Do you consider someone with a net worth of $400,000 rich? Well-off? Comfortable? Would you set a lifetime goal for yourself at $400,000?
Actually, a net worth of $400,000 sets you well above the median net worth in this country, and in the world, to say the least. But these statistics don’t matter… what matters is your immediate environment. In your immediate environment, could you give up working once you have $400,000 when you subtract your liabilities from your assets?
Deal of the Day: Earn 1.00% APY on an FDIC-insured savings account at Ally Bank.
I think many people will say “no” to this question, yet they’re willing to set a goal of $1,000,000 in the future — say, 30 years from now. $1,000,000 sounds much, much better than $400,000. With $1,000,000, one might be able to stop working and live off the income. At a 4% safe withdrawal rate, that’s $40,000 a year.
This is why some financial planners, some columnists, and even some bloggers are big on telling people what they can do now (how to invest) to increase the chances of ending up with $1,000,000 thirty years from now. It’s simple: invest $8,250 a year, invest in stocks, and pray for good markets at the end of the time period and a yearly average of an 8% increase.
The huge problem with this model is the fact that it completely ignores the effect of inflation. Assuming a 3% inflation rate over the next thirty years (it could be higher or lower, who knows, but this is a historical average), your $1,000,000 then will only be worth what about $400,000 is worth now.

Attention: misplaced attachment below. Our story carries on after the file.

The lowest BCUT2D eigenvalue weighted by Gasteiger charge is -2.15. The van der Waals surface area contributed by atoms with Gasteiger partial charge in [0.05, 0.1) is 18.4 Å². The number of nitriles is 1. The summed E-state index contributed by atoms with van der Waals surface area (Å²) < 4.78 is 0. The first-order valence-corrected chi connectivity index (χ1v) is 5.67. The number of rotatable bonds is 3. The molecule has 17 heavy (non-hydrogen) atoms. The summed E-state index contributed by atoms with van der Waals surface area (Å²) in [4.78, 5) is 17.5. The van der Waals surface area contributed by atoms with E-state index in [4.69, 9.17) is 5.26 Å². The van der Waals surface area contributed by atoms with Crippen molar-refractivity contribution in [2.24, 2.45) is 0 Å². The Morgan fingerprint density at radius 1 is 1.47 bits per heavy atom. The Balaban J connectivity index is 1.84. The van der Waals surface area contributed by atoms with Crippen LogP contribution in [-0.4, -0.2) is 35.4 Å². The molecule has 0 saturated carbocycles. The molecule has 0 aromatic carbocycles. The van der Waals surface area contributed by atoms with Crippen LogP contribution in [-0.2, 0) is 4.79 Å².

By the time you’re a millionaire, a billion dollars may be what is needed for the “comfortable” life. With $1,000,000 in the bank, at the safe withdrawal rate of 4%, you’ll be living off the equivalent of today’s $16,000. (For that safe withdrawal rate — the amount you can withdraw while not depleting your funds over time — it’s assumed the money will be invested in the stock market, not sitting in a bank.)
Methinks you should strive for something well beyond $1,000,000 if your time horizon is 30 years.
Updated September 24, 2015 and originally published May 31, 2006. If you enjoyed this article, subscribe to the RSS feed or receive daily emails. Follow @ConsumerismComm on Twitter and visit our Facebook page for more updates.